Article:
For example in the following picture:

The distance between (a1, b1) is reduced, while the distance between (a1, b2…5) will be increased. The same is done for a2, …, a5.

Using MultipleNegativeRankingLoss with NLI is rather easy: We define sentences that have an entailment label as positive pairs. E.g, we have pairs like (“A soccer game with multiple males playing.”, “Some men are playing a sport.”) and want that these pairs are close in vector space.

from sentence_transformers import SentenceTransformer, InputExample, losses, models, datasets
from torch import nn
import os

train_examples = []
with open('../input/user-query-data/generated_queries_all (1).tsv') as fIn:
for line in fIn:
query, paragraph = line.strip().split('\t', maxsplit=1)
train_examples.append(InputExample(texts=[query, paragraph]))

# For the MultipleNegativesRankingLoss, it is important
# that the batch does not contain duplicate entries, i.e.
# no two equal queries and no two equal paragraphs.
# To ensure this, we use a special data loader
train_dataloader = datasets.NoDuplicatesDataLoader(train_examples, batch_size=8)
# MultipleNegativesRankingLoss requires input pairs (query, relevant_passage)
# and trains the model so that is is suitable for semantic search
train_loss = losses.MultipleNegativesRankingLoss(model)

The fine-tuning frame is ready to be fine-tuned. We have successfully established the model architecture and loss function and why to use them.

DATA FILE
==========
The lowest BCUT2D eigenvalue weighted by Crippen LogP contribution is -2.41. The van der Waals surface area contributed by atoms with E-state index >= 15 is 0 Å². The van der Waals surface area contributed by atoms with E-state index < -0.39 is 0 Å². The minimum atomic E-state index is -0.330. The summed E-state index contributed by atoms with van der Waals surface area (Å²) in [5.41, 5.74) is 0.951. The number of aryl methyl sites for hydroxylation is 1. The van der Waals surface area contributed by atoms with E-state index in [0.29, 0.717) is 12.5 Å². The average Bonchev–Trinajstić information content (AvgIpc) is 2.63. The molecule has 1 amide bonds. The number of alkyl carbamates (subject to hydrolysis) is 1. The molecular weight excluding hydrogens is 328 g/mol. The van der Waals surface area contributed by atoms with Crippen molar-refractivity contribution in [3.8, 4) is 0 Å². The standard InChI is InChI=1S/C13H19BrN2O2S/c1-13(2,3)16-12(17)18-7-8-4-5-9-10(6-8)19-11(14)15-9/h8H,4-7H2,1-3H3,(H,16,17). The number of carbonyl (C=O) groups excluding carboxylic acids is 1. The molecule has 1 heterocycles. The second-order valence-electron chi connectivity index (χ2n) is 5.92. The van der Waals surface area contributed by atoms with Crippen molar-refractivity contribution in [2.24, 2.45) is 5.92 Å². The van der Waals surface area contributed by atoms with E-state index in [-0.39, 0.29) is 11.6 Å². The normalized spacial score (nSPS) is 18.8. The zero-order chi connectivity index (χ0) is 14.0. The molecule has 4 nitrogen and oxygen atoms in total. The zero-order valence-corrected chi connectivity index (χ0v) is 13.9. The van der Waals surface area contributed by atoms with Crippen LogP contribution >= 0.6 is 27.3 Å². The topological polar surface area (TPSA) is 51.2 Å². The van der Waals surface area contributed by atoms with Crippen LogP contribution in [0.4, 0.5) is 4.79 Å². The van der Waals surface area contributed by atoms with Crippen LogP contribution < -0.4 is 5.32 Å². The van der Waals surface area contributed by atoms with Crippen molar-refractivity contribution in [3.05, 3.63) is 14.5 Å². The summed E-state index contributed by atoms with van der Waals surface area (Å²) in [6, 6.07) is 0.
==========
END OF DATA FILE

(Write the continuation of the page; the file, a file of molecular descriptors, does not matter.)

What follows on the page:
#Tune the model
num_epochs = 3
warmup_steps = int(len(train_dataloader) * num_epochs * 0.1)[(train_dataloader, train_loss)], epochs=num_epochs, warmup_steps=warmup_steps, show_progress_bar=True)

os.makedirs('search', exist_ok=True)'search/search-model')

Once the tuning is done, do not forget to re-run the FAISS encoding and indexing on the dataset again with this model.

Once done i fired the similar queries to the new model and voilà !! The recommendations or the search results improved a lot. If you are not convinced go through the plots and you will understand.

Artificial Intelligence based action movie
movie about romance and pain of separation
somewhat impressed now

This is half-battle won. We have just scratched the surface of the search. We still have not talked about the quality of retrieval,re-ranking, and personalization.

In the next post, I will discuss in detail the strategy of re-ranking and improving search results with user behavior. Till then keep learning.
Please do comment with your thoughts and inputs.


Youtube Link:

Note: All thanks to the SBERT paper and their Documentation.

Also if you’re looking for Fast-API based project skeleton for your ML/DL based project, do check out